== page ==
That’s a difficult question and deserves some explanation. Marc Faber – a fellow CNBC guest – just guest-hosted the Asia show and made the point that the $ measured against assets has shown a a clear decline. Perhaps that’s the indicator(s) to look at to start to resolve the conundrum ?

  7. Winston Munn commented on Jun 16

    Why would the Federal Reserve minutes show concern for inflation when core inflation seems so contained?

    Maybe there is more Fed understanding of cause and effect than they are willing to admit.

    Consider these observations from Minyanville:
    “A rise in prices is an outcome that can be activated by three causal factors: a decrease in the supply of goods on the market, a collective social movement towards less saving and more spending, or an increase in the supply of money and credit (Rothbard, 1962). A price-based measure of inflation is an outcomes measure; it provides no information about the factors that influence price behavior.

    Total U.S. debt is 3.5 times GDP, a level never seen before. The second highest level was 2.9 times in 1929. Total U.S. financial debt (excludes consumer debt) is 2.1 times GDP, the highest ever.”

    These debts must be serviced. When there is nothing left to build, when slowing economic activity precludes business expansions, when manufacturing is replaced by services, the only option left to service debt is a financial solution, which is speculative and risky in nature, and must be repeated to service the newly acquired debt at higher risk than before.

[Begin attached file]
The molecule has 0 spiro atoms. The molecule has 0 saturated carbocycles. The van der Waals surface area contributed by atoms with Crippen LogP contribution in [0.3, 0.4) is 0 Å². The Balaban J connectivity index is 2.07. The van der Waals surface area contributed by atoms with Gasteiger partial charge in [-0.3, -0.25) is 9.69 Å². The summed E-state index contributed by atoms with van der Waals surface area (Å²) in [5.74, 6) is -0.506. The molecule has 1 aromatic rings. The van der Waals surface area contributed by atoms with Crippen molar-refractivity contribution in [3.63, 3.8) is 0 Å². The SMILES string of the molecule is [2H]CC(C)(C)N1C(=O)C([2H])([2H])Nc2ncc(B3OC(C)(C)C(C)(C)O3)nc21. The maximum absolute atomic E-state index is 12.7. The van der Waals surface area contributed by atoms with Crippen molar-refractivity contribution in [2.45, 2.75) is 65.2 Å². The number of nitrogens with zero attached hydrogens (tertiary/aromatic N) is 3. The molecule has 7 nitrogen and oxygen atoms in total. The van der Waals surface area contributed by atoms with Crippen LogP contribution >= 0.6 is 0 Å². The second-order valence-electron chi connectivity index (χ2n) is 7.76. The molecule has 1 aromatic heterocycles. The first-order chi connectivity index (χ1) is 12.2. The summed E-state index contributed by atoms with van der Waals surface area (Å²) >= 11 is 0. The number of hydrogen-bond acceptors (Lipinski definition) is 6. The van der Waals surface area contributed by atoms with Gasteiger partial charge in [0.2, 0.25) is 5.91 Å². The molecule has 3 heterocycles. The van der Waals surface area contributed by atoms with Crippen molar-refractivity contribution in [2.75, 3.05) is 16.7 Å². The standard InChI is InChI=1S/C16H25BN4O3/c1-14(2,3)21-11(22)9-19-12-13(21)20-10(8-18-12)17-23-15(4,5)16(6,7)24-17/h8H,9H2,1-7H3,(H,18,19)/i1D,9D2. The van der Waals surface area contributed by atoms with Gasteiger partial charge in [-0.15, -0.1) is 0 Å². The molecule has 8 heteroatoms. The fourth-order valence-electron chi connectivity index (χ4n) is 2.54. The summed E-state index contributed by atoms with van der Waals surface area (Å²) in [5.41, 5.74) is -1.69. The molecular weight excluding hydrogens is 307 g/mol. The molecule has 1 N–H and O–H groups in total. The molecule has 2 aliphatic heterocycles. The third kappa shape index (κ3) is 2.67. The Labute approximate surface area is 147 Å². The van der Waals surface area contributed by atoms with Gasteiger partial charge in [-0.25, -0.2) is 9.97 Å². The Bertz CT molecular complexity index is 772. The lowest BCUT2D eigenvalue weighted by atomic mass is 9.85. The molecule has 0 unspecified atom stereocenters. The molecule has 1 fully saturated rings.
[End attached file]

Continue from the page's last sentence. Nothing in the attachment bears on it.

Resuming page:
However, one doesn’t always win these bets.

    Bear Stearns seems to be in the process of learning this economic lesson – monetary inflation is great until you are the last greater fool.

  8. John Badalian commented on Jun 16

    Dear Barry:

    Please let’s not forget the use of hedonics in inflation statisitics as well as questions raised as to just how much money is being injected into the system? Your friend James Grant has quipped that unless our productivity is just so mindblogging, inflation has to show up somewhere. Yes, I DID take my medication this morning, but I still want to know what happened to M-3!

    Barry, the people at the top of the food chain are running this show, and they’ve done quite nicely over the last couple of decades. It works swimmingly for them, and for the time being, the BRICs, the rest of the Asian Rim, and even the EU. Except that many good & independent thinkers (e.g, you, Grant, Nick Taleb, Volcker, etc. etc.) are raising more & more well-grounded questions rearding the increasingly feculent nature of American economic statistics.

  9. Bob A commented on Jun 16